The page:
• As reported in our initial response, Hewlett Packard Enterprise’s (HPE) revenue fell 1.6% year-to-year to $7.6 billion. While revenue growth is always a goal, TBR believes HPE is more focused on improving profitability in the near term before it shifts to boosting revenue growth. In our full report Analyst Stephanie Long will dive into the long-term strategy of CEO Antonio Neri and how it will impact 2019. Key cost-cutting initiatives and strategic investments, such as in high-performance computing and the edge, will be likely highlights in 2019.
  • Analyst Kelly Lesiczka will be reporting that T-Systems’ portfolio and organizational investments continue to improve its ability to gain wallet share in newer areas and stabilize revenue growth in 2018. Building out its emerging technology portfolio offerings, such as for IoT using DT’s product offerings, enables T-Systems to provide more comprehensive and personalized solutions to clients and generate larger-scale engagements to accelerate growth.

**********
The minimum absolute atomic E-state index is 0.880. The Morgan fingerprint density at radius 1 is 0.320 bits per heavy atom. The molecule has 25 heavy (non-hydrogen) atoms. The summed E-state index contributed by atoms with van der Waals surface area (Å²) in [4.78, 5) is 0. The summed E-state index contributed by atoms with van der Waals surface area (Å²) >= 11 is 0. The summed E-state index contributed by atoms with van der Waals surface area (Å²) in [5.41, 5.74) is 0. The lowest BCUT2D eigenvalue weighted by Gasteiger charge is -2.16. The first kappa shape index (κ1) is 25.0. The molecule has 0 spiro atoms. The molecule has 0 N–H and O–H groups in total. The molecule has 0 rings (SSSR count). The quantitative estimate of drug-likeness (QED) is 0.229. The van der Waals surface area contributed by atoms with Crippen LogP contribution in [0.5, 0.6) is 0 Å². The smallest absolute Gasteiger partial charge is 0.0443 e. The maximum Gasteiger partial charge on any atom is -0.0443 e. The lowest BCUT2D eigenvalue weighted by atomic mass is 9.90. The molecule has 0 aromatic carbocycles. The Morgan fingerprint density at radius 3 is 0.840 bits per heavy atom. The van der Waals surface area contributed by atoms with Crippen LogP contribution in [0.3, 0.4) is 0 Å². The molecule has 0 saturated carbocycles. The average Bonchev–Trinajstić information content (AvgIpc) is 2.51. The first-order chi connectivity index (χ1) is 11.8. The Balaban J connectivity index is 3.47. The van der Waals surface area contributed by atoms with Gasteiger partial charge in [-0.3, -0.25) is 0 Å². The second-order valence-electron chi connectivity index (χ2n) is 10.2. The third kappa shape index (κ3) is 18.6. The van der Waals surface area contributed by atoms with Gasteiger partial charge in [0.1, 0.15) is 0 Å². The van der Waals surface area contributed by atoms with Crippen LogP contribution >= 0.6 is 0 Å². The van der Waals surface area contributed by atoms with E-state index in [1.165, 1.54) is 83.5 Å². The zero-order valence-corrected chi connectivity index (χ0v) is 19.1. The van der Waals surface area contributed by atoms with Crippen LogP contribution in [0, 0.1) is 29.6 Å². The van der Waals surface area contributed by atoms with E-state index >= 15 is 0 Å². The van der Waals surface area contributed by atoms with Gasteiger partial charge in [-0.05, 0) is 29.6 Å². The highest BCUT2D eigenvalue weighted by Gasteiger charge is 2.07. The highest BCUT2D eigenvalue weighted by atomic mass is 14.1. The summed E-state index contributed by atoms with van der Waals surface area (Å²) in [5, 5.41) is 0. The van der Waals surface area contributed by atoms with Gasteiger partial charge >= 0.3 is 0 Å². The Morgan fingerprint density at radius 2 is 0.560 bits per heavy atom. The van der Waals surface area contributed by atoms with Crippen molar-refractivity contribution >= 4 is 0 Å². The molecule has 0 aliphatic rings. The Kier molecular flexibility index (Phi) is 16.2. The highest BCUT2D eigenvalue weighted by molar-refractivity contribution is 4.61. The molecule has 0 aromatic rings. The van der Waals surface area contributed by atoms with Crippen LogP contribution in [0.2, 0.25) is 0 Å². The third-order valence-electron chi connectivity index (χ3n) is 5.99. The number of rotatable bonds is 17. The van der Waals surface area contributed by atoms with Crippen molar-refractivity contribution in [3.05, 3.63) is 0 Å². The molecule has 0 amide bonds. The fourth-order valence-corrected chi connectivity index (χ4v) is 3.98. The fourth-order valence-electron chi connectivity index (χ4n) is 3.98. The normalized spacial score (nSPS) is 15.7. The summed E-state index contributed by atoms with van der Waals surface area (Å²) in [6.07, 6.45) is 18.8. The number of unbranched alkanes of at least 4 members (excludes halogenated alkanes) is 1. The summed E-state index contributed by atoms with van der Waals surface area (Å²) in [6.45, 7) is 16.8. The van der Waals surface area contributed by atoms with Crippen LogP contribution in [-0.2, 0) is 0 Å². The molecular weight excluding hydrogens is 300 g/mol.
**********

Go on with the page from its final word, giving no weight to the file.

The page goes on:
As promised, we published a new report last week by Senior Analyst Boz Hristov on Accenture Technology, and today published a report on TELUS International from Boz as well as a report on Mobile World Congress Barcelona 2019 by Principal Analyst Chris Antlitz.

While we do not have a webinar scheduled for this Wednesday, the next one will be on March 20 featuring Senior Analyst John Caucis talking about healthcare IT services.

In an emerging world managed by bots, TELUS International’s culture tells us why humans still matter

TBR perspective